Becoming a Leader – The Transition from Management to Leadership

Our course participants and newsletter subscribers regularly emphasise the issue of Leadership in the Energy industry. We asked Leadership expert Dr Yanos Michopoulos for his views on the transition from management to leadership and to discuss some of the attributes of great leaders.

Yanos will be delivering our Leadership programme in London in June. He has 25 years’ experience in Oil & Gas, Renewables, Shipping and related industries and is an acclaimed lecturer in Leadership with various business schools and institutions. Here are his thoughts on the Leadership question:

Defining the key characteristics of a great leader always makes for an interesting start of any Leadership programme. “Great leaders are born, not made”, some would argue, usually citing Winston Churchill or Nelson Mandela as examples. Others disagree: leadership involves a range of skills that people can learn, just as they learn how to assess Oil and Gas reserves or to structure a production offtake agreement. Naturally, there are some innate personality traits that might help (e.g. a high EQ score), but most leadership skills can be developed over the course of a career.

The Dilemma of Hard skills vs Soft skills

Professor Goleman coined the term Emotional Intelligence (EQ) in 1998 to describe “the capacity for recognising our own feelings and those of others, for motivating ourselves, for managing emotions well in ourselves and in our relationships”. According to a 2013 HBR report, your level of EQ is firm but not rigid, which means that it can improve with the right training. Moreover, it has been claimed that successful leaders are characterised by high EQ, not necessarily high IQ scores, e.g. strong intellect and well developed “hard, professional skills” are necessary, but not sufficient.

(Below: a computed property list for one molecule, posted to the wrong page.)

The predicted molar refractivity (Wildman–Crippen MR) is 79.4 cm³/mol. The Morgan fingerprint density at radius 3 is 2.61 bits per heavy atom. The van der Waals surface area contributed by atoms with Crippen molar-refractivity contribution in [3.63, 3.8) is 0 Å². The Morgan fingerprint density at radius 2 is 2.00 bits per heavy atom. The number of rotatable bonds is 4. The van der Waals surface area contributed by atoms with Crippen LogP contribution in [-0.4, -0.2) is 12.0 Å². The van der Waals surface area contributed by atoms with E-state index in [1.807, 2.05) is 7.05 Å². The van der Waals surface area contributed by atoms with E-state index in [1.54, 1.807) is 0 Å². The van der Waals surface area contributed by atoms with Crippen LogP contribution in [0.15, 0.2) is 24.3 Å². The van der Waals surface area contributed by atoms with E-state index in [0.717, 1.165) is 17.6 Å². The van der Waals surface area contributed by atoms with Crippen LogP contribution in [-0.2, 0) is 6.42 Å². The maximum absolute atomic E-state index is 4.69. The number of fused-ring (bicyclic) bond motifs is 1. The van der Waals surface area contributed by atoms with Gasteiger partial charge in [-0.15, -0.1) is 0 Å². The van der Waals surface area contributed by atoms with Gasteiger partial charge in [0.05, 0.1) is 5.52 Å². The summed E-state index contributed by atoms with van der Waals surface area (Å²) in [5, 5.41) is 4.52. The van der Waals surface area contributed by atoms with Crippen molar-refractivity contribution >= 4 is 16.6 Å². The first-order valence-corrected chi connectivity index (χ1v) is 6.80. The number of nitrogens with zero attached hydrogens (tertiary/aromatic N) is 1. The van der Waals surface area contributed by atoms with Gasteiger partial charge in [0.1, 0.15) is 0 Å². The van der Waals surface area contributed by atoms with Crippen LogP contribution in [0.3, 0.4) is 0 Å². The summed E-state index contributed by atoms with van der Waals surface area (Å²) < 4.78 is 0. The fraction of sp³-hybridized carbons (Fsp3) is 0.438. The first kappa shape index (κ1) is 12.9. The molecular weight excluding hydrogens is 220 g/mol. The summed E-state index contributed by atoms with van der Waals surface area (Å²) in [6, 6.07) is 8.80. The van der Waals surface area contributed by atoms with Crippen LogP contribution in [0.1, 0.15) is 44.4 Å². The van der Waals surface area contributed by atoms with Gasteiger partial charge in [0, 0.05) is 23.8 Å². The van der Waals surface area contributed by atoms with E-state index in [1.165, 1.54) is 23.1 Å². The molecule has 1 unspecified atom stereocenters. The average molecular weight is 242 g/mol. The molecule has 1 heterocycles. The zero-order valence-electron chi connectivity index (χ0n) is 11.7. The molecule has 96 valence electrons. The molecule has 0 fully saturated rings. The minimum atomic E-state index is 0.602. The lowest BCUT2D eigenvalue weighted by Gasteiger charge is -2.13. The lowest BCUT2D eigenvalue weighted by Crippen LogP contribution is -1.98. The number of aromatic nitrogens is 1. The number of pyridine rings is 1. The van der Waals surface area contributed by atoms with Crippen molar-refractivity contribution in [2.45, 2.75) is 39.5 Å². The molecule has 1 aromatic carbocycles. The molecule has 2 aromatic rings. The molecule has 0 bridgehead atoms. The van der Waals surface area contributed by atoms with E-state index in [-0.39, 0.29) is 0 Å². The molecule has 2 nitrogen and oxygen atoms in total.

During their early and mid-career stages, Energy professionals typically rely on their “hard management skills” for success, evidenced by qualifications and experience. Some of these may even be required for regulatory reasons e.g. accountancy, engineering, legal qualifications. However, as you move up in your career, there will be situations where your experience and qualifications are largely irrelevant.

In a world – like the energy industry – full of ambiguity and uncertainty, disruption and continuous change, facing political and economic challenges,  leaders must demonstrate a vision that guides and inspires their teams as they transform their business. This cannot be done with functional expertise alone. Energy professionals need to develop a range of “soft, leadership” skills, to build multi-functional teams, accelerate change and manage internal and external stakeholders. This transition from management to leadership is a key challenge for any would-be Energy leader: how best to navigate such a move from the application of hard skills, that are necessary and essential at the early career stages, to the so called soft skills, needed for mid to senior executive roles. Bain talk about that dilemma as “performance skills vs inspirational skills”: in a world of flat hierarchies and cross-functional teams, inspirational skills matter more.

Defining the soft skills